When Europe was in its “dark” middle ages around the 13th century, Seville was an important city and as proof of this, we can enjoy today the architectural marvel of the Royal Alcazar of Seville. The Alcazar is one of the highlights of architecture in Spain and with no doubt, one of Spain´s main tourist attractions. Unesco agreed a long time ago with all of this and the Alcazar was granted UNESCO heritage status to recognize its historical value.
The Real Alcazar in Seville is one of the Royal palaces of Spain. This means it is one of the palaces where Spanish kings stay during certain visits, along with personalities from other countries. There are only a few royal palaces in Spain, and the majority are located in Madrid and near the capital city.
History and Styles
This royal palace has a long history. It is the most important piece of Mudéjar architecture in Seville and one of the most important in Spain. The original Alcazar was founded in 913 by the governors of Seville at that time (rulers from Cordoba). This means the Alcazar has XI centuries of history within its wals. It has gone through many extensions, destruction and re-construction. During the XI century the original Alcazar was expanded by the rulers of the Taifa of Seville. The current western part of the palace is what existed at that time and which got the name of the “blessed one” or the AlMuwarak. During the XIIth century, a new extension took place around what is today the Patio del Crucero. Seville was captured by Christian forces in 1248 and Fernando III moved to the Alcazar around that time. Fernando, son of Alfonso X el Sabio, replaced part of the previous elements of the Alcazar with gothic elements and during the rule of Pedro I the main jewel of the Alcazar was built: the Mudejar spectacular Palacio de San Pedro.
There are few remains from its fortress-like form of the Almohaden period in the 12C, like The Patio del Yeso with its arches and stucco ornamentation. The Alcazar shows influences of the Alhambra in Granada, with its complicated stucco decoration, introduced by Moorish artists from Granada under Pedro the Cruel (14C) predominate. During the 15th century a number of alterations were introduced, including the enlargement under Charles V (1526) and restorations under Philip IV and the introduction into the 19th century of some classical notes.
Patio del Leon
Passing beyond the Almohaden walls you come to the Patio de los Leones. This patio was the garrison yard of the original alcazar.
On the right side of the patio, there is the Casa de Contratación of Seville (founded in 1503), which was the administrative office for traffic with the West Indies. It contains beautiful Flemish tapestries with mythological themes (17-18C).
In the chapel, there is a well-known painting by Alejo Fernández, which is known as the Madonna of Seafarers’ (1530-5).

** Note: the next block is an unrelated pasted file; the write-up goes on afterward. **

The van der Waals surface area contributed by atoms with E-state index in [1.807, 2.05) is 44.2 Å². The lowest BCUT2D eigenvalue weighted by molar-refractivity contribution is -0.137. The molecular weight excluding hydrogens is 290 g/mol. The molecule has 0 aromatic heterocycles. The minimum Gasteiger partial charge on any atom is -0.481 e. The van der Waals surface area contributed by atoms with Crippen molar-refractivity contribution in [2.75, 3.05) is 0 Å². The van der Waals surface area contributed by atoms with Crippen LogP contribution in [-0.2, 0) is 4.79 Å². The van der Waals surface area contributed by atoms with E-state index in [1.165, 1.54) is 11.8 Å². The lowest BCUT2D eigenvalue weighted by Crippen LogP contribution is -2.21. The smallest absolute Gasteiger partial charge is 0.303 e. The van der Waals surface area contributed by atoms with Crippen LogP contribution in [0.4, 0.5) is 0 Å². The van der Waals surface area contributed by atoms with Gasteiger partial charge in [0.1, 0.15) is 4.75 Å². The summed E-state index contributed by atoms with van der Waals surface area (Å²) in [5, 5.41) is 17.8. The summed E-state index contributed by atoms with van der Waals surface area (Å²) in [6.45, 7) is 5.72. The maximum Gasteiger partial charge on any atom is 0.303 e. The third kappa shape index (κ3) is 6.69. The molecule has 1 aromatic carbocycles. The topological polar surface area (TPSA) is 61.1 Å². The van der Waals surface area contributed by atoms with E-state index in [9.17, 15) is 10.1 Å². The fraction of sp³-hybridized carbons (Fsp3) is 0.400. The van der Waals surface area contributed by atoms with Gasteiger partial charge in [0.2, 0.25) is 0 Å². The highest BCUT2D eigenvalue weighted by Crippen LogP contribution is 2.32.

Patio de la Montería
On the left side is the Patio de la Montería, which provides a view over the magnificent palace façade. The rectangular, strictly articulated façade is broken by one triple- and two double-arched windows, beneath which are sebka ornamentation and blind arcades include an inscription that refers to Pedro I and the building of this part of the alcázar in 1364.
The blue and white band of tiles repeats, in Kufic characters, a sentence from the Koran: “There is no victor but Allah’
Patio de las Doncellas
The wings of the Alcazar date from the 16th and the 17th century. The part of the mexuar which is open to the public, between a battlemented wall and the palace itself, leads to the Patio de las Doncellas (Court of the Maids of Honour), around which the official chambers are grouped.
The arcades with their cusped arches rest upon 52 slender double marble columns. Of particular beauty are the 14C azulejos (tiles), the filigree-like stucco, and the decorations on the wooden ceilings and doors. Around the courtyard are the Salón del techo de Carlos Quinto with its superb Renaissance coffered cedar ceiling (16C), the Chambers of Maria de Padilla, the Dormitorio de los Reyes Moros and, above all, the splendid Salón de Embajadores (Ambassadors’ Hall) with its marvelous decoration from the reign of Pedro I.
Patio de los Embajadores
The high walls of the room are crowned by a massive dome (which was only built 1420) with geometric patterns, polychrome stucco, gilding, and stalactite work. The room opens on three sides through horseshoe-arched entrances. The frieze of portraits of Spanish rulers dates from the time of Philip II. The Patio de los Embajadores leads to the The Salón del techo de Felipe II, and the third part of the palace: The Patio de las Muñecas.
The Patio de las Muñecas
The ‘Doll’s Court’, so named after the small, doll-like faces in the arch spandrels. This part contains the harem or living quarters. The capitals of the columns of the arcade are mostly from Cordoba and Medina Azahara. Here also the decoration is of high quality, if a little more modest. The first floor has rooms with valuable tapestries from the 17th and 18th centuries. The royal chambers of Queen Isabella with an altar, the Patio de María de The Padilla, which has a few remaining Gothic arches and the ‘Baths of María de Padilla, is the Palace of Charles V with the Salón del Emperador.
This has an excellent series of 12 tapestries with scenes from the Emperor’s Tunisian Campaign, 1535-woven by the Flemish artist Pannemaker in 1554.
This part of the building dates from the 18the century, and was built after the earthquake of 1755 had destroyed the older Gothic palace. The chapel contains a collection of paintings from the Granada school.
The Gothic Palace and the Crossing Courtyard
Ferdinand III, the King of Castile who conquered Seville in 1248, was unable to enjoy the Alcazar for very long as he was to die there just four years later. Alfonso X the Wise, his son and successor, shared his father’s admiration for Islamic art and his predilection for Seville but the palace the Almohad Caliphs had once inhabited wasn’t wholly suitable for the Castilian King’s way of life nor for the requirements of his court.